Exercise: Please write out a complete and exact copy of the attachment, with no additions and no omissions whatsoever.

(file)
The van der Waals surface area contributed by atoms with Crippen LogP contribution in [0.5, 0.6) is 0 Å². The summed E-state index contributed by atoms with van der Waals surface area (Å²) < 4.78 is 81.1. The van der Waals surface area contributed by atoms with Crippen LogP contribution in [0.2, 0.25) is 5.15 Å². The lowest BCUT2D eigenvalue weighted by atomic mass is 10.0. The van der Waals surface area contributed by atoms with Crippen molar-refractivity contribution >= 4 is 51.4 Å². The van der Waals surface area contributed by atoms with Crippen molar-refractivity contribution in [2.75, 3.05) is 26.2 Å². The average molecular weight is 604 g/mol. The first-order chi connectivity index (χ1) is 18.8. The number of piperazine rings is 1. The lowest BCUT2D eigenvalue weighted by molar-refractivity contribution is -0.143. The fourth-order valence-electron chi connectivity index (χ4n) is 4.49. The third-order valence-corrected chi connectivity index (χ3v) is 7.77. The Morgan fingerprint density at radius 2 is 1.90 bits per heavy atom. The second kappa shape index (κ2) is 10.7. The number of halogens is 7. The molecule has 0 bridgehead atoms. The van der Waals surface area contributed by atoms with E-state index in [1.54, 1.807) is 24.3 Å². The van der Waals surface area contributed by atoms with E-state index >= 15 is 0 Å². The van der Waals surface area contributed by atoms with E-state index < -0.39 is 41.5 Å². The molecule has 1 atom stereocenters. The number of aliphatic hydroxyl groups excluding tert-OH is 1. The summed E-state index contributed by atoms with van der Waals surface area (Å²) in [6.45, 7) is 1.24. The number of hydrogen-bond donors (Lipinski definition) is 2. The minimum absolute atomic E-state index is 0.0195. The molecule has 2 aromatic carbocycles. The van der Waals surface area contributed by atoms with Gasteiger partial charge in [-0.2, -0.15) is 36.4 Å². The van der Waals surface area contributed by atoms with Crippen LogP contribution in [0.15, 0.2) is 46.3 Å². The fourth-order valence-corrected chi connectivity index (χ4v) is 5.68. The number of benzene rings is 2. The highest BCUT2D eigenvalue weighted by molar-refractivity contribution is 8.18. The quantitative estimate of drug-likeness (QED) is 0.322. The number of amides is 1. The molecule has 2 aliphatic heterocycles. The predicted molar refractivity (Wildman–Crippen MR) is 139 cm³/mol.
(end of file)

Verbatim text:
The van der Waals surface area contributed by atoms with Crippen LogP contribution in [0.5, 0.6) is 0 Å². The summed E-state index contributed by atoms with van der Waals surface area (Å²) < 4.78 is 81.1. The van der Waals surface area contributed by atoms with Crippen LogP contribution in [0.2, 0.25) is 5.15 Å². The lowest BCUT2D eigenvalue weighted by atomic mass is 10.0. The van der Waals surface area contributed by atoms with Crippen molar-refractivity contribution >= 4 is 51.4 Å². The van der Waals surface area contributed by atoms with Crippen molar-refractivity contribution in [2.75, 3.05) is 26.2 Å². The average molecular weight is 604 g/mol. The first-order chi connectivity index (χ1) is 18.8. The number of piperazine rings is 1. The lowest BCUT2D eigenvalue weighted by molar-refractivity contribution is -0.143. The fourth-order valence-electron chi connectivity index (χ4n) is 4.49. The third-order valence-corrected chi connectivity index (χ3v) is 7.77. The Morgan fingerprint density at radius 2 is 1.90 bits per heavy atom. The second kappa shape index (κ2) is 10.7. The number of halogens is 7. The molecule has 0 bridgehead atoms. The van der Waals surface area contributed by atoms with E-state index in [1.54, 1.807) is 24.3 Å². The van der Waals surface area contributed by atoms with E-state index >= 15 is 0 Å². The van der Waals surface area contributed by atoms with E-state index < -0.39 is 41.5 Å². The molecule has 1 atom stereocenters. The number of aliphatic hydroxyl groups excluding tert-OH is 1. The summed E-state index contributed by atoms with van der Waals surface area (Å²) in [6.45, 7) is 1.24. The number of hydrogen-bond donors (Lipinski definition) is 2. The minimum absolute atomic E-state index is 0.0195. The molecule has 2 aromatic carbocycles. The van der Waals surface area contributed by atoms with Gasteiger partial charge in [-0.2, -0.15) is 36.4 Å². The van der Waals surface area contributed by atoms with Crippen LogP contribution in [0.15, 0.2) is 46.3 Å². The fourth-order valence-corrected chi connectivity index (χ4v) is 5.68. The number of benzene rings is 2. The highest BCUT2D eigenvalue weighted by molar-refractivity contribution is 8.18. The quantitative estimate of drug-likeness (QED) is 0.322. The number of amides is 1. The molecule has 2 aliphatic heterocycles. The predicted molar refractivity (Wildman–Crippen MR) is 139 cm³/mol.